What’s 9/11 got to do with this? Fifteen of the nineteen hijackers were Saudi nationals. These attackers were affiliated with Al-Qaeda, led by Osama bin Laden—a Saudi-born figure. Several 9/11 victims’ families have sought to hold Saudi Arabia accountable in U.S. courts, alleging that the Saudi government and various Saudi individuals and institutions offered material support to the hijackers and Al-Qaeda. While these allegations remain unproven, they add to my unease.


So, I declined the offer to speak in Saudi Arabia while offering to speak in Amsterdam and Abu Dhabi. But the organizers reasonably insisted on a speaker for all three locations for continuity. How can I disagree with that? The person they chose is great, and as a long-time keynote speaker, I know that delivering a consistent message across markets is key to a remarkable event experience.

But saying no was hard. It’s expensive to be principled. And it’s tough because we all collude with capitalism to some degree. As a capitalist, I understand the importance of being visible and accepting speaking opportunities. But this one wasn’t right for me. So, without much fanfare, I wished the event planners well, let the opportunity go, and all was fine until earlier this week when the PGA decided to merge with LIV Golf.

That’s when I started thinking about how the world is hot, flat, and connected (as Thomas Friedman says).


LIV Golf, founded in 2021, began its inaugural season in 2022. Saudi Arabia’s sovereign wealth fund, the Public Investment Fund (PIF), owns it.

Criticism towards the PIF stems from its ties to the Saudi government, which has been implicated in the aforementioned human rights complaints. Critics believe that PIF investments could potentially sportswash issues related to restrictions on freedom of speech, political repression, mistreatment of migrant workers, gender discrimination, and involvement in the Yemen conflict. (Oh yes, there’s a war between Saudi Arabia and Yemen. It’s brutal. Did you know?)

Concerns are further amplified by the PIF’s operations and opaque relationship with Crown Prince Mohammed bin Salman (MbS). The potential for national security concerns, corruption, misuse of funds, and a lack of transparency and accountability are substantial and very real. But when LIV Golf launched, several golfers left the PGA to join, incentivized by significant contracts funded by the PIF. Phil Mickelson reportedly signed a $200 million contract, and Dustin Johnson ($150 million), Bryson DeChambeau ($125 million), Brooks Koepka ($100 million), and Cameron Smith ($100 million) followed suit.

PGA Tour Commissioner Jay Monahan appealed to golfers’ patriotism to maintain the PGA’s stability, using personal stories of those impacted by 9/11. His poignant question was, “Have you ever had to apologize for being a member of the PGA Tour?”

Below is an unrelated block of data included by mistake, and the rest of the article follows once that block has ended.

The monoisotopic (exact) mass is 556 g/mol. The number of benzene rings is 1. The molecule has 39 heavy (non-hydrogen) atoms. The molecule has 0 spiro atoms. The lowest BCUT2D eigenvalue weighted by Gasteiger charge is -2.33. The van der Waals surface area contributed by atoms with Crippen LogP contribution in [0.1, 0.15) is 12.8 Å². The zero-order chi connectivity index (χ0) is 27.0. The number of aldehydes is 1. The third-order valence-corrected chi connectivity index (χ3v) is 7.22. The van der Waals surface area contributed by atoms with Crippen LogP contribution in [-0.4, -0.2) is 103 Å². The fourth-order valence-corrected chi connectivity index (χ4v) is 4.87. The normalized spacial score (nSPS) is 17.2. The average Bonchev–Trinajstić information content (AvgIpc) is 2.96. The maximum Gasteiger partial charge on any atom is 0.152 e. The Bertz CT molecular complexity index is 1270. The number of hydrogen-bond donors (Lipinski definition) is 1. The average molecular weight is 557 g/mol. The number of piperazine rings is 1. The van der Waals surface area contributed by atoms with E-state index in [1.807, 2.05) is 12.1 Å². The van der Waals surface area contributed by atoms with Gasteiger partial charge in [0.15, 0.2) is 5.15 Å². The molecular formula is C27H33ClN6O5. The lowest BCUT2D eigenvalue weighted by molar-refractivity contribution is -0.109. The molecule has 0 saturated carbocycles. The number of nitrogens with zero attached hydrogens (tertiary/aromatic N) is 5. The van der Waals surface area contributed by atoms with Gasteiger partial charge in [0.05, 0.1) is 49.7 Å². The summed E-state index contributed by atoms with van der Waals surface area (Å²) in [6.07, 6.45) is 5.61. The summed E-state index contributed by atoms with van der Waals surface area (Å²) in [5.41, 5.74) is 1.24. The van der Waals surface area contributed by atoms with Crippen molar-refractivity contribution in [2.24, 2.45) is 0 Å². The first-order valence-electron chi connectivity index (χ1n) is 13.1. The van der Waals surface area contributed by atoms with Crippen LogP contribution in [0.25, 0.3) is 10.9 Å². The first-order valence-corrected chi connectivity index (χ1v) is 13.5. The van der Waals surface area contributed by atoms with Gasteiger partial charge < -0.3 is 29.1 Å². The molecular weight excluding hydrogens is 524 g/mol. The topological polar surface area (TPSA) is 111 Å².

However, in an unexpected twist, the PGA Tour announced a merger with LIV Golf to “unify the game of golf.” And Monahan is spinning this merger as an entirely new entity that will have more power, not less, than LIV. And he will reward legacy PGA players for their loyalty.

What a hero!


Doing business anywhere on the planet is complicated. In my professional circle, one HR colleague believes in traveling to Saudi Arabia as an ambassador for democracy, women’s rights, and a Western approach to work. To her, it feels like a mission and duty. Others in my network believe they are entitled to work wherever they can earn a living. That’s how late-stage capitalism works when you’re a resident of a Western nation.

Then there are individuals, such as myself, who have a unique perspective and strive to lead a life guided by principles. Despite our efforts, we may never be wealthy.

Regarding golf, Rory McIlroy and Tiger Woods have criticized LIV in the past and refused to join. However, their ultimate stance on this new entity remains to be seen. It looks like Rory is trying to differentiate between LIV and PIF. Tiger, as of this morning, remains silent. He’s among several notable athletes who declined Saudi money, so I hope his influence holds sway in the broader golf community. But many professional golfers welcome the merger and resent being labeled as un-American due to their association with LIV. The response “I just want to play golf” has been a common rebuttal — as if their human rights have been violated. (Not yet, at least!)

So, here’s what I know: I may never become rich by turning down lucrative speaking opportunities in far-flung locations across the globe, but unlike Phil Mickelson, I’ll never have to apologize to the families of the victims of 9/11. While I’m imperfect, that feels like a good way to live. You might want to apply that philosophy to your life, too.